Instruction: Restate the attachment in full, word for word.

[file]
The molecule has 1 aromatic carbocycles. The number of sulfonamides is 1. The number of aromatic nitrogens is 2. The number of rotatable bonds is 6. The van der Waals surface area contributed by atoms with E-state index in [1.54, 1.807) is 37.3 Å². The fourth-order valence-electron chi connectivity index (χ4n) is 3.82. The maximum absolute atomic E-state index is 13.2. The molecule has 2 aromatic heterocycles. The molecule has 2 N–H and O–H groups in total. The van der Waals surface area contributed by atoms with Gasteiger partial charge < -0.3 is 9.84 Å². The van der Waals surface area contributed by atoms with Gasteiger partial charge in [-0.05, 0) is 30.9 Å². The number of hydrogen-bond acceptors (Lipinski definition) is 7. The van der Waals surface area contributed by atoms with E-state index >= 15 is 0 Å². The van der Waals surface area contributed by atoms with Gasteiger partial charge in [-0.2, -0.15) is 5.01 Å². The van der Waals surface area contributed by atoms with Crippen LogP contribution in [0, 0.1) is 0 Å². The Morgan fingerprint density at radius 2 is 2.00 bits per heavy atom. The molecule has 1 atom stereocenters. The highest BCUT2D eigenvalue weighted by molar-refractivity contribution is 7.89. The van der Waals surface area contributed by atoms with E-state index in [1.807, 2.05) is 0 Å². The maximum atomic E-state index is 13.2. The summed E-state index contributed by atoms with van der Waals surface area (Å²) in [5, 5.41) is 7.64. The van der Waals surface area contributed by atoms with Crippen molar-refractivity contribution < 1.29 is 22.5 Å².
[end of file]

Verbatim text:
The molecule has 1 aromatic carbocycles. The number of sulfonamides is 1. The number of aromatic nitrogens is 2. The number of rotatable bonds is 6. The van der Waals surface area contributed by atoms with E-state index in [1.54, 1.807) is 37.3 Å². The fourth-order valence-electron chi connectivity index (χ4n) is 3.82. The maximum absolute atomic E-state index is 13.2. The molecule has 2 aromatic heterocycles. The molecule has 2 N–H and O–H groups in total. The van der Waals surface area contributed by atoms with Gasteiger partial charge < -0.3 is 9.84 Å². The van der Waals surface area contributed by atoms with Gasteiger partial charge in [-0.05, 0) is 30.9 Å². The number of hydrogen-bond acceptors (Lipinski definition) is 7. The van der Waals surface area contributed by atoms with E-state index >= 15 is 0 Å². The van der Waals surface area contributed by atoms with Gasteiger partial charge in [-0.2, -0.15) is 5.01 Å². The van der Waals surface area contributed by atoms with Crippen LogP contribution in [0, 0.1) is 0 Å². The Morgan fingerprint density at radius 2 is 2.00 bits per heavy atom. The molecule has 1 atom stereocenters. The highest BCUT2D eigenvalue weighted by molar-refractivity contribution is 7.89. The van der Waals surface area contributed by atoms with E-state index in [1.807, 2.05) is 0 Å². The maximum atomic E-state index is 13.2. The summed E-state index contributed by atoms with van der Waals surface area (Å²) in [5, 5.41) is 7.64. The van der Waals surface area contributed by atoms with Crippen molar-refractivity contribution < 1.29 is 22.5 Å².